Lots of stuff

Terry Bertozzi - 229112 (swtftyb@hydrus.pi.sa.gov.au)
Mon, 02 May 1994 14:10:30 +0930 (CST)

Hi all,

Sorry if you've been expecting replies etc, I've been on holiday for a week
and so I'll try to get all my correspondence done at once. Here goes....

Thanks I got the seeds today, much appreciated.

I have received the photocopies. They look great.

Surface mail will be fine for Danser. In fact I get a nematology journal
from the states which normally comes in 2 or 3 months after it is
posted :( I can't remember what we organised for reimbursement. Name your

O.K. Now to deal with this PVR issue...

I think wires are getting crossed. Mr Tilbrooke is really jumping the gun
as the descriptions haven't been published yet and so we don't know what
is being "patented". I also think the `All Red'VFT is being misunderstood.
I take it to include the petioles but I could be really wrong. How the
plant photosynthesize? Again I can't be sure until the description is
published. Thirdly, aren't all VFT's totally red on the inside of the trap
if you put them in bright light?

For those of you that don't get the Australian Carnivorous Plant Society
Bulletin, subscribe NOW!!! Sorry, vested interest, now back to the plot
Here is the article that I submitted regarding PVR. All of the legal hoo-ha
is taken directly from the act.

The Concept of Plant Variety Rights

The concept of plant variety rights (PVR) is an extension of ownership of
invention principle which underlies patent and copyright legislation.
However, it differs from patent rights in that right is conferred only on the
end product and not the process by which it has been produced. The
regulations concerning PVR are governed by the "Plant Variety Rights Act
1987" and the "Plant Variety Rights Regulations". PVR gives the grantee or
anyone the grantee licenses:

(1) the exclusive right to sell plants or reproductive material of
that variety;
(2) the exclusive right to produce plants or reproductive material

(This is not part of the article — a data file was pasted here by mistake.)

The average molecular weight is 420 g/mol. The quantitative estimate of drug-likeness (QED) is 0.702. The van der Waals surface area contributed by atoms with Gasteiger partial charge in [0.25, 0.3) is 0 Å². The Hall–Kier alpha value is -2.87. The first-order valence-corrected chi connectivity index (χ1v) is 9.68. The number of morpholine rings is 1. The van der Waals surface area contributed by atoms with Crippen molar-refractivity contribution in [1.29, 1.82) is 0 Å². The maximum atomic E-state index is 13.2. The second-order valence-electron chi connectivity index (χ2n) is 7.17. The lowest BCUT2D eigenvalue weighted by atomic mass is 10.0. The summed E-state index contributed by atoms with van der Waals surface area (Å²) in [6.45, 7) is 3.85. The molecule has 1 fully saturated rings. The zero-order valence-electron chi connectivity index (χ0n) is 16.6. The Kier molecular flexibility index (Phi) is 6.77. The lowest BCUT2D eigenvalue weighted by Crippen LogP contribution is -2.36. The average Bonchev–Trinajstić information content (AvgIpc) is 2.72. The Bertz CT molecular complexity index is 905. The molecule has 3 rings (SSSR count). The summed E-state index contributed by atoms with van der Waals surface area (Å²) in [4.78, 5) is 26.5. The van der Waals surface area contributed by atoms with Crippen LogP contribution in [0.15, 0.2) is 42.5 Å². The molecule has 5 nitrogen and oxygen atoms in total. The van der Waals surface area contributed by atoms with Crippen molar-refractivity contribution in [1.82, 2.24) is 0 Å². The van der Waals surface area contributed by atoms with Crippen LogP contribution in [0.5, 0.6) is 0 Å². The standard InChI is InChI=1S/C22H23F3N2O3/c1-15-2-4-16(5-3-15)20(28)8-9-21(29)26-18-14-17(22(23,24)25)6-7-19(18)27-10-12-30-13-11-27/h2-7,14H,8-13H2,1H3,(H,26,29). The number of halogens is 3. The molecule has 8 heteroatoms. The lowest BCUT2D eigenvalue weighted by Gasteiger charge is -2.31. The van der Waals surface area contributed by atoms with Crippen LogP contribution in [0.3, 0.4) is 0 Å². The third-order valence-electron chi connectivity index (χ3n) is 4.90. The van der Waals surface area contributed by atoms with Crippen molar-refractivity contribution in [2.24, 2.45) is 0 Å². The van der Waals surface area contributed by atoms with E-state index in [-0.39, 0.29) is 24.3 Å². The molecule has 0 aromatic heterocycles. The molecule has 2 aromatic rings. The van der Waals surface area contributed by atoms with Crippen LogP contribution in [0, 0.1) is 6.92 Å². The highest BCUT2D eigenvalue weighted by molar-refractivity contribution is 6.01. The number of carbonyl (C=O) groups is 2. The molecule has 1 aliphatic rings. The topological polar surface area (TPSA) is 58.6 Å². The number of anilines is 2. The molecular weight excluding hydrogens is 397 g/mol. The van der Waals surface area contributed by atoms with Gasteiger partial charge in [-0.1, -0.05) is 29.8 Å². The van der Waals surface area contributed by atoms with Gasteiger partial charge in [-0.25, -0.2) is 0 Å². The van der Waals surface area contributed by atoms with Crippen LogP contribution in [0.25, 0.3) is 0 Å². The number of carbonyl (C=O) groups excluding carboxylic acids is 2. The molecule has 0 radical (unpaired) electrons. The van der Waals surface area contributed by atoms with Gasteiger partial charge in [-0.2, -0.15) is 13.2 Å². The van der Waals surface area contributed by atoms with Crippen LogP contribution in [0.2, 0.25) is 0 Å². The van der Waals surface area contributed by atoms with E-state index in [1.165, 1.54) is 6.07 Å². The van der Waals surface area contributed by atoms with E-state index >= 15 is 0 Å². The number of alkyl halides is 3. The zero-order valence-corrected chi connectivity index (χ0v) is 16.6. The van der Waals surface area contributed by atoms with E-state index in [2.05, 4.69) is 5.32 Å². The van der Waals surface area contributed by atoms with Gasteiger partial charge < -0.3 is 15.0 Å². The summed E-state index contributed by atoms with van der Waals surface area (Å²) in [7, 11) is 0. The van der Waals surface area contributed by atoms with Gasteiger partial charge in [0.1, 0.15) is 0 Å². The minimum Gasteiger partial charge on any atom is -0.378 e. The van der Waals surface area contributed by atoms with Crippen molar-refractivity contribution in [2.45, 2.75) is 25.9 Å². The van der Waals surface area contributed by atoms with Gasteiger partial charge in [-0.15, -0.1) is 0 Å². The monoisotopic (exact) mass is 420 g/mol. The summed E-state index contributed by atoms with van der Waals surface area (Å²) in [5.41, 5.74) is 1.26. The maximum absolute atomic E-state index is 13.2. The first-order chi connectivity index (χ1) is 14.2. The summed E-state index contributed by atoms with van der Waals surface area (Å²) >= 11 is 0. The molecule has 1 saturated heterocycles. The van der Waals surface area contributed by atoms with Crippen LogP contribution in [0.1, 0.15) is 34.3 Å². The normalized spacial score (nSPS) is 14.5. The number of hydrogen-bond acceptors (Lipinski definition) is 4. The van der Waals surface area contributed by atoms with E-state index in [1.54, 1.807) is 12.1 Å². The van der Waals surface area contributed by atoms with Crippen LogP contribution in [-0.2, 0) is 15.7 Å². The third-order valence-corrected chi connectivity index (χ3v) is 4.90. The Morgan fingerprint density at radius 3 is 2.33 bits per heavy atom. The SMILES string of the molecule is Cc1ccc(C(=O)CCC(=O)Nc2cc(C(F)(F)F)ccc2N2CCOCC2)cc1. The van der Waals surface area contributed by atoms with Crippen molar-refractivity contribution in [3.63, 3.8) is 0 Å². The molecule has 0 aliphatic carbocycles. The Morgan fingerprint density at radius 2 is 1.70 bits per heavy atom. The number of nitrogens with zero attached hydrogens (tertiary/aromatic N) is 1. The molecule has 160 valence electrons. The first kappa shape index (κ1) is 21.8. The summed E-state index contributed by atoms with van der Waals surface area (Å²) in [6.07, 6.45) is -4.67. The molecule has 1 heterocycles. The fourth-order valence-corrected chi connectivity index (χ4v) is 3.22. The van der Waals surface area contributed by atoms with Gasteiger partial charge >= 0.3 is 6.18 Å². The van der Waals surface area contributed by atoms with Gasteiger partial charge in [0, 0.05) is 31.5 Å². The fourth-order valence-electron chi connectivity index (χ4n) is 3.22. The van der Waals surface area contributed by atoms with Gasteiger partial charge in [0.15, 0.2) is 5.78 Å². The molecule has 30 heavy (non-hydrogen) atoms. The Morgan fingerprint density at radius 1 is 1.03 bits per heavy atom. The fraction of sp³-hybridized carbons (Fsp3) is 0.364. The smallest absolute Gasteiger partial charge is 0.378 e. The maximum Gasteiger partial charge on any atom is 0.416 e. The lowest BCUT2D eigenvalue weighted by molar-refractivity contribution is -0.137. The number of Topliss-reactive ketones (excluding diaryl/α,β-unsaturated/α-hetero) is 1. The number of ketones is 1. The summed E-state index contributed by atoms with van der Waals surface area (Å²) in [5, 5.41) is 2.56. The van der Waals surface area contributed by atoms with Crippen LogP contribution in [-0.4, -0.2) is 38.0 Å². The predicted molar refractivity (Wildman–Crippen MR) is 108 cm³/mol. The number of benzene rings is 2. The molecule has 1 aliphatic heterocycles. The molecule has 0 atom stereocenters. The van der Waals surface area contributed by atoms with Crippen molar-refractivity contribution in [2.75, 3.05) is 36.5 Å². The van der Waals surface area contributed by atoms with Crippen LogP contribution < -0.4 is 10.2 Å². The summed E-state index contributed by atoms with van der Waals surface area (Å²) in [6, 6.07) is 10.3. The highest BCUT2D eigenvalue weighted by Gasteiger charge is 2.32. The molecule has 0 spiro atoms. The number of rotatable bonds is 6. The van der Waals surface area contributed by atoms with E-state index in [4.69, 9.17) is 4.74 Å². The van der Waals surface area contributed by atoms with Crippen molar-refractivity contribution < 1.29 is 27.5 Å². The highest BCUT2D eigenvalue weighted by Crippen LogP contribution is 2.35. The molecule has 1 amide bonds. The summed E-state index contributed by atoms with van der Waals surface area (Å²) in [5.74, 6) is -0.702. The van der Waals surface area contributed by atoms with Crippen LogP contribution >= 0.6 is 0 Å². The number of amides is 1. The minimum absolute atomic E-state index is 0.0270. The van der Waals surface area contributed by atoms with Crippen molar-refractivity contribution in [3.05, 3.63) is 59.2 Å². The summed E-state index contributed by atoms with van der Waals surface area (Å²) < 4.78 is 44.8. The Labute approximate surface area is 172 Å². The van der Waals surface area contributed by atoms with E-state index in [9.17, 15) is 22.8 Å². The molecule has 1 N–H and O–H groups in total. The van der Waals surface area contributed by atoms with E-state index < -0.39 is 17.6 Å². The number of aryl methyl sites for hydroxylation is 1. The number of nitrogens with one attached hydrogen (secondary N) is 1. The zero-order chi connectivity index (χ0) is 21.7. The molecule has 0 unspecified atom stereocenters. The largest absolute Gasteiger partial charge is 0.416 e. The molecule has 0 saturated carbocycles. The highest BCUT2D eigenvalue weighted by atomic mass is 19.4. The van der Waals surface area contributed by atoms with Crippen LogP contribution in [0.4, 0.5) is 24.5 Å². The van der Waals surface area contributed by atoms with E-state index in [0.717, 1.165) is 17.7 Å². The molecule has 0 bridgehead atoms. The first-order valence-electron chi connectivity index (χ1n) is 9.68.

of that variety for sale; and
(3) the exclusive right to produce asexually, plants or
reproductive material of that variety for the commercial
production of the fruit, flowers or any other product of that

In the context of the act, "sell" includes hiring and exchange by way of

For a plant variety to be eligible for PVR, it must have been originated by
a person and not merely discovered and it must be genetically distinct from
other known varieties, uniform in population and stable over repeated
generations. PVR will not be granted however, if there has been a sale of a
plant or reproductive material of that variety by, or with the consent of, the
breeder and the sale has taken place in Australia before the application has
been made or the sale took place in another country earlier than 6 years
before the application was made.

When an application is made, a description of the new variety must be
published. Once descriptions are finalised and published in the "Plant
Varieties Journal", there is a six month period for comment or formal
objection. However, lodging a formal objection will cost $200.

Plant variety rights are valid for 20 years, commencing on the day on
which the application was accepted. However, even though PVR exist, any
person may propagate, grow and use plants of that variety for purposes
other than commercial purposes. This includes the right to sell plants, parts
of plants or seed for purposes such as food, fuel or construction material. A
registered variety may also be used freely for research purposes.


Cheers Terry bertozzi.terry@pi.sa.gov.au


Cheers Terry bertozzi.terry@pi.sa.gov.au